Charlotte Mary Yonge.

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She was really angry now, and so \vas Gerard.

' Is that your ultimatum ?' he asked, in a voice that
he strove to render calm.

' Certainly ; I'm not going to take the pledge.'

Having quarrelled in childhood, made quarrelling
now easier, and Gerard answered bitterly :

'Very well, I hope you will have no cause to
repent it.'

* 'Tis not the way to make me repent it, to see how
it seems to affect some people's common sense. It is
just as if all your brains had run to water!' said
Nuttie, laughing a little ; but Gerard was desperately
serious, and coloured vehemently.

' Very well, Miss Egremont, I understand. I have
had my answer,' he said, gathering up his papers and
marching out of the room.

She stood still, offended, and not in the least in-
clined to run after him and take back her w^ords.
He, poor fellow, stumbled down the steps, and held
by the garden rail to collect his senses and compose
himself.

' What's the matter, Gerard, are you ill or giddy V
asked Miss Nugent, coming up in the winter twilight.

' No, oh no ! Only the dream of my life is over,'
he answered, scarce knowing what he said.



250 NUTTIE'S father. [chai-. XXII.

* You haven't ' cried Mary aghast.

*0h no/ he said, understanding the Llank, 'only
she won't take the pledge !'

' I don't see how she could or ought/ responded
Mary. 'Is that all?'

' 1 had made it the tost/ muttered poor Gerard.
*It is right! It is all over now. I shall know how
to go on my way. It is Lest so — I know it is — only
I did not know whether anything was due to her.' It
was almost a sol).

* Dear old (Jerard/ said Mary, ' I see you meant to
do right. It is well your mind should be settled. I
think you'll find comfort in your good work.'

He wrung her hand, and she went in, half amused,
for she was fidly aware of the one-sidedness of the
mania for temperance under which he acted, yet honour-
ing his high, pure motives, and rejoicing that he had
found this indirect mode of gauging Nuttie's feelings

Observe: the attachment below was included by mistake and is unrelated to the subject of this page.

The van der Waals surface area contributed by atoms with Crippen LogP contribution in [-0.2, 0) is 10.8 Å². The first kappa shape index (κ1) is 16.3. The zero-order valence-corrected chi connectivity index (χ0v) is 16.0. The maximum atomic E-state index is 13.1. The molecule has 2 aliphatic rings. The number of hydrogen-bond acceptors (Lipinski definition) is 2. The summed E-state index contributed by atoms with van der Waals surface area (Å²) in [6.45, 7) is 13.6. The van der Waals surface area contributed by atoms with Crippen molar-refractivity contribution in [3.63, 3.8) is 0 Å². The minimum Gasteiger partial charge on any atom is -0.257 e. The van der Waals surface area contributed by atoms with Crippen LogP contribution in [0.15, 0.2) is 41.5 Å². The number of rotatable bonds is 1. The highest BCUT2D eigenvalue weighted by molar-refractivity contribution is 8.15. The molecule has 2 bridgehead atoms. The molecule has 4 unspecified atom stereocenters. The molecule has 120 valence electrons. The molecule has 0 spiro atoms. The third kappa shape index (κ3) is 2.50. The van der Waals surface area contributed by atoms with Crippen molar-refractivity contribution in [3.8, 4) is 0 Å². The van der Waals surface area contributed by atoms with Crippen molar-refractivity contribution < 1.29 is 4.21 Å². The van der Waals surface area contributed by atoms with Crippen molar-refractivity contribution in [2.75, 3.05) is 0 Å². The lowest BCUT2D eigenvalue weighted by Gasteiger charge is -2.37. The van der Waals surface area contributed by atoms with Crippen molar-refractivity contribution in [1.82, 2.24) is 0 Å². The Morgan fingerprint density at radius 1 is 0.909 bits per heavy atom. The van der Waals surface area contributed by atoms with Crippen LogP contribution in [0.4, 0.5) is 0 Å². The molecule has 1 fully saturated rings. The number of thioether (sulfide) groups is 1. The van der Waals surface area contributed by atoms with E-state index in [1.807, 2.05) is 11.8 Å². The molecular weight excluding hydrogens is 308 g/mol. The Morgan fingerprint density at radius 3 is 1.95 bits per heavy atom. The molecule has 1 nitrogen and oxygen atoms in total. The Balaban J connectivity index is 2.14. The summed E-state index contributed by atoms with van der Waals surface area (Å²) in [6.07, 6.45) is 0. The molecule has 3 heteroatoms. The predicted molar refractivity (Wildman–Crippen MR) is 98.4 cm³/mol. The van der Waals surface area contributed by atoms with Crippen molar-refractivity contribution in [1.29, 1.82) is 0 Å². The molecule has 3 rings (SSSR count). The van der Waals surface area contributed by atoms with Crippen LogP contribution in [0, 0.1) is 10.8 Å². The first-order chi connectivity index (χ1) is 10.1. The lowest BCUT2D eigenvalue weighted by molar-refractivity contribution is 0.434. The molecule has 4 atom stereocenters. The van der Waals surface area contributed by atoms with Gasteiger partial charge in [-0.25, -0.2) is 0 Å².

towards him — that is, if he was right about them, and
there was no revulsion.

Far from it. Nuttie was still angry. ' Gerard had
been so ridiculous,' she said, ' teasing her to take the
pledge, and quite incapable of understanding her reasons.
I can't think why Gerard has grown so stupid.'

' Enthusiasms carry people away/ returned Mary.

*If Mr. Dutton had only stayed, ho would have
kept Gerard like himself/ said Nuttie.

But there was no relenting. The two young people
avoided each other ; and perhaps Xuttie was secretly
relieved that the romance she had outgrown no longer
entangled her.



CHAPTER XXIIL

A FAILURE.
• Would I had lovod her more !'— Mrs. Hemaxr.

' Ox the 14tli of January, at Bridgefield Egremont, the
wife of Alwyn Piercefield Egremont, Esquire, a son
and heir.'

Ursula had been prepared for this event for about
a fortnight by a long tender letter from her mother,
mourning over the not meeting at Christmas, and the
long separation, but saying that she had wished to
spare the long anxiety, and that it had been a trying
time which she felt herself able to cope with better
alone, than even w^ith her dear Nuttie, knowing her
to be happy and safe with Aunt Ursel. Now, if
all went well, they would have a happy meeting, and
begin on a new score. 'If the will of God should be
otherwise/ added Alice, ' I am sure I need not entreat
my Nuttie to do and be all that she can to her father.
My child, you do not know how sorely he needs such
love and tendance and prayer as you can give him. I
know you have thought I have set you aside — if not
better things, for his sake. Indeed I could not help it.'
Then there was something tear-stained and blotted out,



252 nuttie's father. [chap.

and it eiidc'd uitli, ' He is ljcity iiiitl condolence, but she could not escape
when her uncle took her hand, made her sit down by
him, with * I want to speak to you, my dear ; ' and
told her briefly and tenderly what her mother's effort
had been, and of the message and task she had
bequeatlied. The poor girl's heart fainted within lier.

* Oh ! but, Uncle William, how can I ? How can I
ever? Mother could do things I never could! He
dicl care for her ! lie does not care for me ! '

'You must teacli liini to do so, Nuttie.'

' Oh ! ' she said, wdtli a hopeless sound.

The Canon did think it very hopeless in his heart,
but he persevered, as in duty bound. ' I told y


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Online LibraryCharlotte Mary YongeNuttie's father → online text (page 17 of 28)